divided into systemic steps applying the hierarchy of logical types
described by Dr Gregory Bateson in "Logical Categories of Learning and
Communicating" (Steps to an Ecology of Mind, 1972).
Further applications are inherent in the research of Dr Clare Graves, in his
studies of the evolution of organizational behavior.
Recruit influential people into a hierarchy with offers of
power, security and material rewards. (Such recruits may test and attempt to
exploit the existing leadership hierarchy.)
Find people who provide information that can be used
during a Psych-Ops campaign. Informants can be found or planted in critical
groups, or where resistance may be anticipated. (Such "spies" and "moles" are
heroes of many novels and movies.)
Create effective propaganda that changes attitudes
This is achieved if people identify with a new or changed mission.
Propaganda is used to extend this identification to increase popular support
for a mission and provide points of convergence for transformative action.
|The Institute for Propaganda Analysis
(IPA) was created in 1937 to alert the public to
political propaganda. The IPA identified seven basic propaganda tricks:
Name-Calling, Glittering Generalities, Transfers,
Testimonials, Plain Folks, Card Stacking, and Band Wagon.
According to Combs and Nimmo (1993), "these seven devices have been repeated
so frequently in lectures, articles and textbooks ever since that they have
become ... synonymous with the practice and analysis of propaganda."
Form Propaganda Teams by selecting and training persuasive, motivated people, who move within an organization and encourage
people to support the organizational mission. Trained Propaganda Teams
can provide a multi-stage persuasion program that integrates strategic planning
with organizational attitudes. Propaganda Teams can also provide feedback about
rumors and attitude changes. This role is fulfilled by secret police
in authoritarian societies.
Recruit established professionals - doctors, lawyers, managers,
etc, to participate covertly. Their authority influences
members of an organization towards a changed mission.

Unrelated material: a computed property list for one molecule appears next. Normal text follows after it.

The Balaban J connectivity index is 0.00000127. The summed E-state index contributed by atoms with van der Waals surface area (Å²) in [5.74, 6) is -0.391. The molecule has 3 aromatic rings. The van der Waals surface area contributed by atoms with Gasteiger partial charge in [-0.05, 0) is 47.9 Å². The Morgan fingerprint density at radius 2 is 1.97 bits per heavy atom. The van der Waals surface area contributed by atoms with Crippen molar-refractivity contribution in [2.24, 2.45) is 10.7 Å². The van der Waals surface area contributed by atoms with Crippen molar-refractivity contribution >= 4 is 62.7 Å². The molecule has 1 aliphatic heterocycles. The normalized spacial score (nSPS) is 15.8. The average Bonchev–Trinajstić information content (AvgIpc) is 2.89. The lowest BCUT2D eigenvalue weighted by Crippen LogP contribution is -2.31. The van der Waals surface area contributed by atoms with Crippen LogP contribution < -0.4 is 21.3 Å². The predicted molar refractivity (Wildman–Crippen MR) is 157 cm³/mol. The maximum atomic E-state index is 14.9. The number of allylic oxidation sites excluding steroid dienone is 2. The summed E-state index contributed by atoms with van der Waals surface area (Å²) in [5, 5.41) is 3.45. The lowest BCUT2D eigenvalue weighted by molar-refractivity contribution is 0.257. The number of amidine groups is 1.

In some cultures, bribing officials is a normal, accepted way to get things
done. In the West, many people are bribed - although the risks are high and exposure
can be damaging. Western governments and major corporations often offer bribes
publicly. Publicized bribery is commonplace and difficult to attack.
Mass meetings may be
controlled through operatives placed or recruited in organizations such as
unions, groups or professional associations. Operatives can prepare a
mental attitude to be transformed into votes.
A small focused group can provide an impression of a wide popular backing
and motivate behavior change in thousands of people.
If infiltration, propaganda, covert influence and controlled
meetings are developed parallel to
strategic operations (e.g. press releases, lawsuits and stock market moves),
an order for fusion (coordinated completion of planned actions) completes a psych-ops mission.
Prevent Coercive Persuasion .
Defense against Psych-Ops
Protect your organization from psych-ops manipulation, influence
- meaningful adult education
- recognize and dissolve persuasion
- change organizational missions
- support new or changed missions
- develop trust between stakeholders
- socio-political leadership
Convince for Commitment
people with suggestion, fear or marketing provides short term agreement.
Convince people with integrity provides long-term commitment towards common
This workshop provides a
methodology for convincing people - in ordinary conversation - to a cooperative
effort or mission, while defusing attacks, delays and persuasion.